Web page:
HISTORY

NAPAR was founded in 1989 as the voice of the nation’s produce receivers in Washington. The association is governed by a Board of Directors comprised of prominent produce wholesalers and receivers.

NAPAR has vigorously represented its members before the Federal government in Washington, especially before the United States Department of Agriculture, the Food and Drug Administration and the Department of Transportation. From proposed changes in fruit and vegetable grades at USDA to food safety regulation at FDA and on legislation before Congress, NAPAR has raised a unified voice on behalf of receivers.  The association’s management has nearly 50 years of experience working with Congress and Executive Branch agencies.

NAPAR’s primary role is to speak out for wholesale receivers and protect its members from harmful laws and government regulations. The association also works to keep its members informed about new laws and changes in regulations that could affect their businesses and to provide them with assistance in compliance.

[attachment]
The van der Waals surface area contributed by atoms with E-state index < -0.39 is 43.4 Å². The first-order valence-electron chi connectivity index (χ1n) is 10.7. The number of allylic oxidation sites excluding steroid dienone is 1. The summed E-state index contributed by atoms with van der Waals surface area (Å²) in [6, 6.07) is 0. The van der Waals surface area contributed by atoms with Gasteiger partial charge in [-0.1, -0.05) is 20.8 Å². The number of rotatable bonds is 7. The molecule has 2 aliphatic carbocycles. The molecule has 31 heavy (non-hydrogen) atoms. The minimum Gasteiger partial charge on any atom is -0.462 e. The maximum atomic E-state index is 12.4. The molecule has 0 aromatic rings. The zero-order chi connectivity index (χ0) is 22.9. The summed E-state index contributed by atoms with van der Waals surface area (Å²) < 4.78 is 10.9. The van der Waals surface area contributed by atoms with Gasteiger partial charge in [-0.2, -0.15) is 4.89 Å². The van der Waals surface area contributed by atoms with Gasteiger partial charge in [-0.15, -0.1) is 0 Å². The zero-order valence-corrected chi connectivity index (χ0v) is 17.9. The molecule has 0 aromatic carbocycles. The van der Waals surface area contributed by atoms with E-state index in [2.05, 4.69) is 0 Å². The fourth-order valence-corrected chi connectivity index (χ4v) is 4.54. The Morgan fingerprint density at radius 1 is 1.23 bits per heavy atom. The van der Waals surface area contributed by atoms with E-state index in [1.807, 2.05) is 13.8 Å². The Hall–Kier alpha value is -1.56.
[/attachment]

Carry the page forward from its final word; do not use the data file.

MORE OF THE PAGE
NAPAR SUCCESSES

Over the years, NAPAR has negotiated or won many victories for wholesale receivers.  Here are just a few:

  • NAPAR negotiated an agreement with shippers to pay only half of the cost of the temperature recorders used in shipping produce;
  • NAPAR led the industry-wide effort to create the standard 48×40 GMA shipping pallet;
  • NAPAR fought for and won efficient and accurate USDA inspections at a reasonable cost;
  • NAPAR worked to simplify and make the Country of Origin (COOL) law easier for wholesalers to understand and comply with;
  • NAPAR worked with other produce trade associations to require the use of more fresh fruits and vegetables in Federal nutrition programs such as WIC, SNAP and the school lunch program;
  • NAPAR fought for reasonable food safety requirements for receivers when Congress wrote the Food Safety Modernization Act (FSMA);
  • NAPAR fought hard with growers and USDA to make sure that changes in USDA produce grades were fair;
  • NAPAR led the fight to protect wholesalers and receivers from grower proposals to increase the shatter allowance for US No 1 Grade table grapes.